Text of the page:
Robert P. George on How Vocation Guides Our Choices
When I was a boy, it was common for Catholics to reserve the word “vocation” to the calling of priests and nuns, those who would dedicate their lives to explicitly religious purposes. Sometimes this was connected to the error of “clericalism,” which in turn was often rooted in the belief that religion is the ultimate and overriding good that reduces the others to subordinate and instrumental status.
This is a mistake, and a serious one. Friendship with God is not the only true human good, and it does not render the others insignificant or reduce them to mere means to friendship with God.
Even a contemplative nun will wash her face and brush her teeth in the morning, and tell Mother Superior that she noticed water dripping onto the floor of the upstairs hallway and the roof might need repair, and pitch in with doing the dishes and the other chores that the sisters share in doing, and take a few minutes to send a birthday card to her niece in Rochester.
The human good is variegated: There are many distinct aspects of human well-being and fulfillment, many basic human goods. And that raises the question of vocation.
Inasmuch as these goods are reducible neither to one another nor to some deeper factor that is common to them all, they are in an important sense incommensurable. Friendship, knowledge, and religion, for example, are each an aspect of human well-being and, as such, provide a reason for acting whose intelligibility does not depend on any other reason to which it is subordinate or serves as a mere means.
We predicate goodness of them precisely because each, in its way, fulfills persons in a certain distinct dimension of their lives, and therefore each is capable of motivating us to act by appealing to what Aristotle called our “practical intellect”—that is, our rational grasp of what is humanly fulfilling. Each provides a reason for acting that is more than merely instrumental.
What then distinguishes morally upright from immoral choosing? Morality, it seems to me, is a matter of rectitude in willing. Its criterion is the conformity of our choices—our acts of will—with what is called the integral directiveness of the various basic forms of human good.
By this I mean that one should choose to do what is fully compatible with a will towards integral human fulfillment. Individual norms of morality, whether the more general sort (such as the Golden Rule or the Pauline Principle that one must never do what is in itself evil even for the sake of good consequences) or the more specific sort (such as the forbiddance of murder, rape, and theft), are entailments, or specifications, of this most fundamental moral principle.
If this is correct, many of our choices are not between morally right and morally wrong options, but between two or more morally legitimate options. The choice whether to read this essay, or to read something else, or to work out in the gym, or to socialize with friends, is a choice between several morally legitimate options.
We must lead lives of integrity and coherence—lives that make use, to the extent possible, of the talents we enjoy, and that accomplish, again to the extent possible, things we believe in and care about—but very different lives can fully embody integrity and coherence.
A man could, with integrity, lead a coherent life in which he marries and has children, works for an insurance company, coaches a Little League team, collects stamps, and enjoys watching Monday Night Football and Humphrey Bogart films. Another man could, with equal integrity, lead a coherent life as a parish priest who loves modern Russian music, serves as vocations director for his diocese, turns on the television set only to watch the evening news, and teaches Latin as an adjunct professor at a nearby university.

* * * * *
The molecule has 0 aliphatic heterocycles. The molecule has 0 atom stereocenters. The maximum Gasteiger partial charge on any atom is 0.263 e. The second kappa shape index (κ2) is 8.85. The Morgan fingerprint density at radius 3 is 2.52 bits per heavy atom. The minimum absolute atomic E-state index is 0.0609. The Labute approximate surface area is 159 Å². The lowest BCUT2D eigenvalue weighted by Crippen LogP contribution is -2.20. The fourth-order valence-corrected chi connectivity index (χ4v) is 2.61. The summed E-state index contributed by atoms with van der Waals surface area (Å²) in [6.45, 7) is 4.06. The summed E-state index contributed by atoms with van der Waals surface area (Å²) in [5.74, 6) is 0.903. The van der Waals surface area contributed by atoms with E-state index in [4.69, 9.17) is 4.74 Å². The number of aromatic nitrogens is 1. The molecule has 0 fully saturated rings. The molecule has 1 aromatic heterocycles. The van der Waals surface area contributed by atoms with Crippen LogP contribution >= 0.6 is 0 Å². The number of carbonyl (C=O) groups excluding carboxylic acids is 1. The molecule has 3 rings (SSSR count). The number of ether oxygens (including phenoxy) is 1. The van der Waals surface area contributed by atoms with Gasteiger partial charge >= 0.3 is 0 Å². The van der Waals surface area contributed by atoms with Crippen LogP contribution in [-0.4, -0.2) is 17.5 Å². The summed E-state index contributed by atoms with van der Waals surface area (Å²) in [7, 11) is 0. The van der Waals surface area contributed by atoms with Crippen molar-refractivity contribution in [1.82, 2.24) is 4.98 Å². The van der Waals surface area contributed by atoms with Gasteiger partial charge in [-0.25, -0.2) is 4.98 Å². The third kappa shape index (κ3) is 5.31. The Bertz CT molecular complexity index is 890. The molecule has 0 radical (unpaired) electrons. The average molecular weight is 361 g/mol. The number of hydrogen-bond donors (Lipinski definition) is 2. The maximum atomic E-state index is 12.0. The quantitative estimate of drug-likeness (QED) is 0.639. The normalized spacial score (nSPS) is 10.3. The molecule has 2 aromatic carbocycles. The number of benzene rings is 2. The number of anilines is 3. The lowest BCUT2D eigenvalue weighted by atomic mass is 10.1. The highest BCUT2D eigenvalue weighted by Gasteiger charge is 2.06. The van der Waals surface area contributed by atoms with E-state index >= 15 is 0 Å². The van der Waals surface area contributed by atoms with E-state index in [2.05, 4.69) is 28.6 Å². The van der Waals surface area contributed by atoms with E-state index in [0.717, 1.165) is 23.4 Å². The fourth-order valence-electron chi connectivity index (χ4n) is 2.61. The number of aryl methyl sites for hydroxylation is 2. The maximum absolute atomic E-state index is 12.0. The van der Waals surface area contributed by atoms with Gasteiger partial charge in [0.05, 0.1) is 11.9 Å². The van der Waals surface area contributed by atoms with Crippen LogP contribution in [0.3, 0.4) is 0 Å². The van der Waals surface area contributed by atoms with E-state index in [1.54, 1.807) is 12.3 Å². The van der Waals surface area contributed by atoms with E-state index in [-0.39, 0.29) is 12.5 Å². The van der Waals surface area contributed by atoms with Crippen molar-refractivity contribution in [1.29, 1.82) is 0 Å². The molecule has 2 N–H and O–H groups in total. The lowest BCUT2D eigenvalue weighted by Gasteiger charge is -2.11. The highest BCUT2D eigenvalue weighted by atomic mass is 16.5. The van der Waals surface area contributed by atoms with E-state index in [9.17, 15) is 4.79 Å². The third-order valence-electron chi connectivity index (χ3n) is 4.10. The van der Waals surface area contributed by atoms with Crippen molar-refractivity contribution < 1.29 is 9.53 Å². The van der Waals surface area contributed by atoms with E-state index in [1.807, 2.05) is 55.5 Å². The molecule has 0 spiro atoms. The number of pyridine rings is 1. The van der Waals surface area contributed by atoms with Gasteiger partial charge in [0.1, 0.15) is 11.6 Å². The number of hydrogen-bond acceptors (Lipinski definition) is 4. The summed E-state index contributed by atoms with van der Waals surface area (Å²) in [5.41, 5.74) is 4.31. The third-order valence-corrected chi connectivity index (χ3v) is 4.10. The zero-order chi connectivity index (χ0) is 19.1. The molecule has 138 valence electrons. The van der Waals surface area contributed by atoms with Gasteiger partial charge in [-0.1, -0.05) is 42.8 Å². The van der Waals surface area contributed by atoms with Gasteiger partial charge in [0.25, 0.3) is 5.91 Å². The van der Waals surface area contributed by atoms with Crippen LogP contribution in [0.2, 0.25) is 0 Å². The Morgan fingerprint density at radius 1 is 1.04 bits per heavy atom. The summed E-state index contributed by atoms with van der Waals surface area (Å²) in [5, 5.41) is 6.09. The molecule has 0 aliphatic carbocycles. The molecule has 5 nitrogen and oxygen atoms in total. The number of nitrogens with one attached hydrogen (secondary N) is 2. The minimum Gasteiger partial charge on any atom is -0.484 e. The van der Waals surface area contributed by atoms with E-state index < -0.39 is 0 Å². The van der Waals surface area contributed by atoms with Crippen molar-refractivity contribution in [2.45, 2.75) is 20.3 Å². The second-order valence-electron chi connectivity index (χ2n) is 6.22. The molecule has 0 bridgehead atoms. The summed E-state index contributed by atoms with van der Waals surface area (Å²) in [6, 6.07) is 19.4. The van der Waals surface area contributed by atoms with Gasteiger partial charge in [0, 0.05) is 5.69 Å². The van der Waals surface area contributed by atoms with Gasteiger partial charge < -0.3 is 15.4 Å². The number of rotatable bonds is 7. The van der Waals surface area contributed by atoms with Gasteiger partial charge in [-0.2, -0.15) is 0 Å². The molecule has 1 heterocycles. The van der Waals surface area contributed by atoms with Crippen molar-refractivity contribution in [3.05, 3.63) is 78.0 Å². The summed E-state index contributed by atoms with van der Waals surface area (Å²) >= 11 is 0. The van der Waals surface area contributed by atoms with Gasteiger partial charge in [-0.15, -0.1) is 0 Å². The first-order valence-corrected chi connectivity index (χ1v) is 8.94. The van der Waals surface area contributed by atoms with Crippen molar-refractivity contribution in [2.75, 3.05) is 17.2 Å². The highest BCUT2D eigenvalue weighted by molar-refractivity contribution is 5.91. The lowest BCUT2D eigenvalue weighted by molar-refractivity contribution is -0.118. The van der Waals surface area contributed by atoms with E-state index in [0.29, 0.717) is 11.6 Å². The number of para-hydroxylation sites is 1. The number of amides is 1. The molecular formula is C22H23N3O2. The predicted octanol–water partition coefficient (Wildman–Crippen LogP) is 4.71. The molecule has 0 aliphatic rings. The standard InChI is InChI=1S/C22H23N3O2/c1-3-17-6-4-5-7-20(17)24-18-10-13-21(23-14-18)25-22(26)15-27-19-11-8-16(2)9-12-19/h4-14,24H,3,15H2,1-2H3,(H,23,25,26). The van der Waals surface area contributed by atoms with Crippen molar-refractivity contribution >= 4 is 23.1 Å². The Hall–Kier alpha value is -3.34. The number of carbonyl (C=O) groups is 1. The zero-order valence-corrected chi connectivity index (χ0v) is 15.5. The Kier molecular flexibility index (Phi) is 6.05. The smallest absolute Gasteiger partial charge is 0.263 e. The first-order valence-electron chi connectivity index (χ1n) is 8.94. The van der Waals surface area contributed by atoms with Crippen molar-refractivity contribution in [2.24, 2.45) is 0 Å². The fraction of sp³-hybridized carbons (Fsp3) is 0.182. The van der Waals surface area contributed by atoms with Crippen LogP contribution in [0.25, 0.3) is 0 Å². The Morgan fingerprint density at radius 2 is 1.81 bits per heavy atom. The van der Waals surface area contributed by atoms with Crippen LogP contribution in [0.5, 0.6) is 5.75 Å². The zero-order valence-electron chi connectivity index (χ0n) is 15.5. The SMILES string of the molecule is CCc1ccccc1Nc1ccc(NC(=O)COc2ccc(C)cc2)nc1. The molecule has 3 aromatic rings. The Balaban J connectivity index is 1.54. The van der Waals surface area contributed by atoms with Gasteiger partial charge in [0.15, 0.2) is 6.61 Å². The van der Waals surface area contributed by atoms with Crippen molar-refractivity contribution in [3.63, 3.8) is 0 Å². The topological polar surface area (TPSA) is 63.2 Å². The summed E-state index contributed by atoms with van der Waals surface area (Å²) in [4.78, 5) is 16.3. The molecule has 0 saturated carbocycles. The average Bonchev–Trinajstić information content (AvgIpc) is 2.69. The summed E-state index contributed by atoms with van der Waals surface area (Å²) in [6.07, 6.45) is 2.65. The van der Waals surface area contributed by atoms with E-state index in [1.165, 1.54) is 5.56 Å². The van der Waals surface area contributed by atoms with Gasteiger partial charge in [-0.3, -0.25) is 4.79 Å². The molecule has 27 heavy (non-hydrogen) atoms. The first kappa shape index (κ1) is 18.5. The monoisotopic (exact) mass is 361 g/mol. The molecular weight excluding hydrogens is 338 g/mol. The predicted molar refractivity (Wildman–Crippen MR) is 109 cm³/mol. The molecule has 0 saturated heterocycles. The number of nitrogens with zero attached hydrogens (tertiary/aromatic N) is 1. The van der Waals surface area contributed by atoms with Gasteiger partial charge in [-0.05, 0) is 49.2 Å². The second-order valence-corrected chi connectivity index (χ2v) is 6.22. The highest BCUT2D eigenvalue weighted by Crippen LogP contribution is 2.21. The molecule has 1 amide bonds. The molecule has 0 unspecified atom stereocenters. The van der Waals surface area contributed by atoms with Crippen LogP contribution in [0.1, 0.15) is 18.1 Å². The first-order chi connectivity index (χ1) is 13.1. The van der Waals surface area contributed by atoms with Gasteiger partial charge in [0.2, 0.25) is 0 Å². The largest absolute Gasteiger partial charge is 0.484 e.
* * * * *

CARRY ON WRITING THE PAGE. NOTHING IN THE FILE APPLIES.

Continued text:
So what does one do when faced with a range of good but incompatible possibilities? How does one structure his life when many paths are open, all of which offer him opportunities to use and develop his talents and to dedicate himself to things he cares about? How does one find his vocation?
Everyone must face these questions. Those who do not believe in God, or for whom belief in God is notional but not practically significant in their lives, will consider that they are simply on their own.
Some will suppose that utilitarianism or some other form of consequentialism provides a rational way of solving the problem. They propose to identify and choose the path that will, in the long run, produce the best proportion of benefit to harm.
But there is no such option. Utilitarianism necessarily presupposes that the various aspects of human well-being and fulfillment—the basic goods of human nature—are commensurable in a way that makes moral judgment essentially a matter of technical calculation.
But no one can calculate the greatest good when, for example, opportunities here and now to pursue the good of friendship and to pursue the good of knowledge are incompatible with each other. Thus, utilitarian calculation proves unworkable as a method of ethical decision-making.
A Christian—and I do not doubt that the same is true for people of at least some other faiths—will not regard himself as on his own in making important decisions about plans of living and ways of life. He will suppose that God has a plan for him, and that his task is to cooperate with God in discerning that plan and living it out.
Catholic Christians call this plan a vocation—and we believe that every person has one. God’s plan for each of us has to do with the whole of life, not just its more obviously “religious” aspects. Any individual’s vocation may include, as I believe mine includes, significant secular dimensions as well as specifically religious ones.
Prayer and meditation on what God is calling her to do will not ordinarily help Sister Margaret Mary decide whether to brush with Crest or Colgate. But it will help her to discern that she is called to be a contemplative nun. That is her vocation.